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Video instructions and help with filling out and completing irs pub 915

Instructions and Help about irs pub 915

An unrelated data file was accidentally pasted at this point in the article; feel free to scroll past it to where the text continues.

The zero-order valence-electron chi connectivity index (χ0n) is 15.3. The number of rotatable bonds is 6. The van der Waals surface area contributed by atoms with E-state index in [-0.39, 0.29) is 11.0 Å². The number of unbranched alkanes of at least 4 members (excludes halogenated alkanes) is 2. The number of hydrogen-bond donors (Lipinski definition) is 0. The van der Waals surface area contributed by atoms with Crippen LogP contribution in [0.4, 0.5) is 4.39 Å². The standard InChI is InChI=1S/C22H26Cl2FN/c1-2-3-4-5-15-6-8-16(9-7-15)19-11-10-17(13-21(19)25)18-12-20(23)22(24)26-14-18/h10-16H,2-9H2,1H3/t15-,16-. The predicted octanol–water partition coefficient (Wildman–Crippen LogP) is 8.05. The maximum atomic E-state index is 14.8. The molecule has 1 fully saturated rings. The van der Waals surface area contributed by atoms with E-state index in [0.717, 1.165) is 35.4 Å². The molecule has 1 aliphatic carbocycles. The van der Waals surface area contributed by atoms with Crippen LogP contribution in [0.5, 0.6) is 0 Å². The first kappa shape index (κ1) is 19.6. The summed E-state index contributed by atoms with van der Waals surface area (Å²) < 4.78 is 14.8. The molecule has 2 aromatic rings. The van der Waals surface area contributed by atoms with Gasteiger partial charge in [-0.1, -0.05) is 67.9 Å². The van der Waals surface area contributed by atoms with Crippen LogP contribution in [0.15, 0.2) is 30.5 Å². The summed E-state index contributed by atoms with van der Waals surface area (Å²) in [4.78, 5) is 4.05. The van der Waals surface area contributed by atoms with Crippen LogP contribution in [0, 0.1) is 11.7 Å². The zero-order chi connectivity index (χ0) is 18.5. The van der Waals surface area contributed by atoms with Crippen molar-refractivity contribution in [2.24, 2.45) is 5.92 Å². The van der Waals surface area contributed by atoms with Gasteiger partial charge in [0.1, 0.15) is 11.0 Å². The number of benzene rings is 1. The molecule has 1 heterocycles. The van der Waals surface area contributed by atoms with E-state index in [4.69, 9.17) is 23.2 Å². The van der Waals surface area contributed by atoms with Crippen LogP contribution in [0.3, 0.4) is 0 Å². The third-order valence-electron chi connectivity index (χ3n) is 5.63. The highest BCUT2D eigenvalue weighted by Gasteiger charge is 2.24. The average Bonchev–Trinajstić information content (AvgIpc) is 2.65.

Channel today's entry pretty interesting for you because it talks about taxation of Social Security benefits and everybody is gonna get Social Security unfortunately I think the lot of people don't realize how Social Security is taxed and so I want to share with you a video I came across on YouTube because one I'm very visual a learner let me just minimize myself here and I find that too one of the reasons I'm doing these heritage wealth planning YouTube videos is because for people like me who are visual learner financial planning concepts leave a lot to be desired online for YouTube that is if you go to Google there's just a ton of stuff your blog posts and whatnot and podcasts are okay I listen to a lot of podcasts when I'm driving but you can't take notes or anything and blogs are good but man there's just so much stuff in there and for a visual learner a blog is it just takes more time for me if I can see and hear at the same time it's just easier for me to to grasp the concepts that the the person the host is talking about so which is why I'm doing this channel because you know that might be you so I typed in is Social Security taxable on the YouTube via a new tube comm and I came up with you know some stuff here a lot of its kind of antiquated this one is six years old from the Social Security Administration three years old four years old two years old so a lot of us antiquated and nothing inherently wrong with that but obviously if you go to Google and you type in some stuff most those blog posts are gonna be used within the last six months or something like that because the pages that are the folks who are doing those blog posts have a lot of what's called Authority where people are linking to their websites going to websites all the time YouTube which is owned by Google by the way which is kind of ironic it doesn't have the same level of of notoriety when it comes to financial planning advice so so I'm gonna share with you actually this video so I typed in his social security tax well clicked on the social security lady and we're gonna talk about it here for just a second because I think it's interesting I'm gonna fast-forward to 44 spec mark and I'm gonna be quiet for a second because I'd like for you to hear what she says did you did you hear that other income includes pensions wages dividends and capital gains when it comes to determining how much you're yours how much you're gonna pay in taxes on your Social Security benefit there's a big omission there should not include tax-exempt interest my friends tax-exempt interest municipal bond interest for instance that is also included in